Television is an almost ubiquitous medium that provides entertainment and vital information to millions of households in Canada. Closed captioning of live television programs, which is particularly challenging, extends the accessibility of these programs to the Deaf, deafened, hard of hearing and hearing communities.

An Accuracy Standard for captioning has been part of the CRTC’s Standards for Quality in Closed Captioning since 2012, but the method of assessment defined there has proved to be ineffective and unworkable. As a result, the Commission started a new proceeding on this issue. In December 2015, members of the English Broadcasters Group (EBG) met with members of the Captioning Consumer Advocacy Alliance (CCAA), in response to CRTC Broadcasting Notice of Consultation 2015-325-2, to address aspects related to a closed captioning quality standard for live television programming in Canada.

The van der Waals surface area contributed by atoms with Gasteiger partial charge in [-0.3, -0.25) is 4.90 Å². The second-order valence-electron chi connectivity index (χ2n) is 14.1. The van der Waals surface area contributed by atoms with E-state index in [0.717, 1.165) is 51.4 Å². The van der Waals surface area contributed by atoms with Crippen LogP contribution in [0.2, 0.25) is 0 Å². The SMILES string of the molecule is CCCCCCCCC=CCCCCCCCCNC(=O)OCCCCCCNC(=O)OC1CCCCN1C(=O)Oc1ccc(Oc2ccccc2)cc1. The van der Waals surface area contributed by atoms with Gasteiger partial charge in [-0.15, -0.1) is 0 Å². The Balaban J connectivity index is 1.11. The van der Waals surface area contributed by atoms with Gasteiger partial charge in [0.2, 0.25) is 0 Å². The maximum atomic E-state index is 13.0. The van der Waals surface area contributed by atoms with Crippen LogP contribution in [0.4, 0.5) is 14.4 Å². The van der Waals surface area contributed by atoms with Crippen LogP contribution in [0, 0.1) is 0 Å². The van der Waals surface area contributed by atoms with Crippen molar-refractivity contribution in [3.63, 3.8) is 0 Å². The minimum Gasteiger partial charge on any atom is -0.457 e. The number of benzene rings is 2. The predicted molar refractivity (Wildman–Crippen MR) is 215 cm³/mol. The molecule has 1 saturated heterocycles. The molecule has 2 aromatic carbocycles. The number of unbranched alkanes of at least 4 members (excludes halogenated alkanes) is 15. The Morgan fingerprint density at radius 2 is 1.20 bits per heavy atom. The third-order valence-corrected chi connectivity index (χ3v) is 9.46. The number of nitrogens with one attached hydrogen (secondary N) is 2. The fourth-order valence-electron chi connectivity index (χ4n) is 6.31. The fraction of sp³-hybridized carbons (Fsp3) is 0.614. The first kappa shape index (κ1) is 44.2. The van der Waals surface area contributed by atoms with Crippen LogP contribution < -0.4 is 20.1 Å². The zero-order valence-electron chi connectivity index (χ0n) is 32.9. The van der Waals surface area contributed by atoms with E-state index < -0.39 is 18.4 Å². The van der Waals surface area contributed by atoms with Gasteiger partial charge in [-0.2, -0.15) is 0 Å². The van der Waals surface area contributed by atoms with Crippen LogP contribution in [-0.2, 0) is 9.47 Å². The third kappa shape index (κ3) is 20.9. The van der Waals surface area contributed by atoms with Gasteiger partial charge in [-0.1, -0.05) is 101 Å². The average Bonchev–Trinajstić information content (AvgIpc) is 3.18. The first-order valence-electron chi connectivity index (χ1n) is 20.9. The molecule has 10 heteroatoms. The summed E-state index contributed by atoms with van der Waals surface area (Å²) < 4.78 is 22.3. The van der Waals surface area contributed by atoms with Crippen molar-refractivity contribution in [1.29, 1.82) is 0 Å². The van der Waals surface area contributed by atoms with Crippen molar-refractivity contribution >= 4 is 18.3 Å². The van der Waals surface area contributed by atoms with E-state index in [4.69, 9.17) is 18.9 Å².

One of the challenges was a lack of substantive research into consumers’ subjective reactions to, and preference for, different forms of live captioning in Canada, which was considered an important factor limiting the ability to improve accessibility in live television programming. The CCAA, with EBG support, decided to pursue an independent research initiative aimed at establishing users’ preferences and responses to different aspects of live captioning in Canada. This research is in answer to that challenge.

Final Report PDF